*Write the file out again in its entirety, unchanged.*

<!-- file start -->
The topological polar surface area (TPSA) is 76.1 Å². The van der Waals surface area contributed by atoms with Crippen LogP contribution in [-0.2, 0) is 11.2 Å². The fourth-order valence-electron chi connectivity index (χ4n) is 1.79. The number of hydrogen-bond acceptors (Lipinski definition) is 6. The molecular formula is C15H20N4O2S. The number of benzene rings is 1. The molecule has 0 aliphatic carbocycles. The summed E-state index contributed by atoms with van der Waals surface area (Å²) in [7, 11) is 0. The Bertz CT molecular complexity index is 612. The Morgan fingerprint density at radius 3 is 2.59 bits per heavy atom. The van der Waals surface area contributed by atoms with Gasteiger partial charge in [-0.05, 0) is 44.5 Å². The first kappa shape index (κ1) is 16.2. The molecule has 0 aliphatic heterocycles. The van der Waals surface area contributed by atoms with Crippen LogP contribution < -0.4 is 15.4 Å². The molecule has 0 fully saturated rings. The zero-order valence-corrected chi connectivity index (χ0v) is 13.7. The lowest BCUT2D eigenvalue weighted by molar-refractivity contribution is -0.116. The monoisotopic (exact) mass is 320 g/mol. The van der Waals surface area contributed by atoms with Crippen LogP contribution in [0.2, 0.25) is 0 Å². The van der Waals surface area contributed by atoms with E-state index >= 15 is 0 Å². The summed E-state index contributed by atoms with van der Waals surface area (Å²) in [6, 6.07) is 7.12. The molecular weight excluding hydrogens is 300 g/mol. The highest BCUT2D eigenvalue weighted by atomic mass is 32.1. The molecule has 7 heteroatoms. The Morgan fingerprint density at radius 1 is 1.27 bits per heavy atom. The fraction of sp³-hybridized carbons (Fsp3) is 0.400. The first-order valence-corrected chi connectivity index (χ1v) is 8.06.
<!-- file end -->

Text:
The topological polar surface area (TPSA) is 76.1 Å². The van der Waals surface area contributed by atoms with Crippen LogP contribution in [-0.2, 0) is 11.2 Å². The fourth-order valence-electron chi connectivity index (χ4n) is 1.79. The number of hydrogen-bond acceptors (Lipinski definition) is 6. The molecular formula is C15H20N4O2S. The number of benzene rings is 1. The molecule has 0 aliphatic carbocycles. The summed E-state index contributed by atoms with van der Waals surface area (Å²) in [7, 11) is 0. The Bertz CT molecular complexity index is 612. The Morgan fingerprint density at radius 3 is 2.59 bits per heavy atom. The van der Waals surface area contributed by atoms with Gasteiger partial charge in [-0.05, 0) is 44.5 Å². The first kappa shape index (κ1) is 16.2. The molecule has 0 aliphatic heterocycles. The van der Waals surface area contributed by atoms with Crippen LogP contribution < -0.4 is 15.4 Å². The molecule has 0 fully saturated rings. The zero-order valence-corrected chi connectivity index (χ0v) is 13.7. The lowest BCUT2D eigenvalue weighted by molar-refractivity contribution is -0.116. The monoisotopic (exact) mass is 320 g/mol. The van der Waals surface area contributed by atoms with Crippen LogP contribution in [0.2, 0.25) is 0 Å². The van der Waals surface area contributed by atoms with E-state index >= 15 is 0 Å². The summed E-state index contributed by atoms with van der Waals surface area (Å²) in [6, 6.07) is 7.12. The molecular weight excluding hydrogens is 300 g/mol. The highest BCUT2D eigenvalue weighted by atomic mass is 32.1. The molecule has 7 heteroatoms. The Morgan fingerprint density at radius 1 is 1.27 bits per heavy atom. The fraction of sp³-hybridized carbons (Fsp3) is 0.400. The first-order valence-corrected chi connectivity index (χ1v) is 8.06.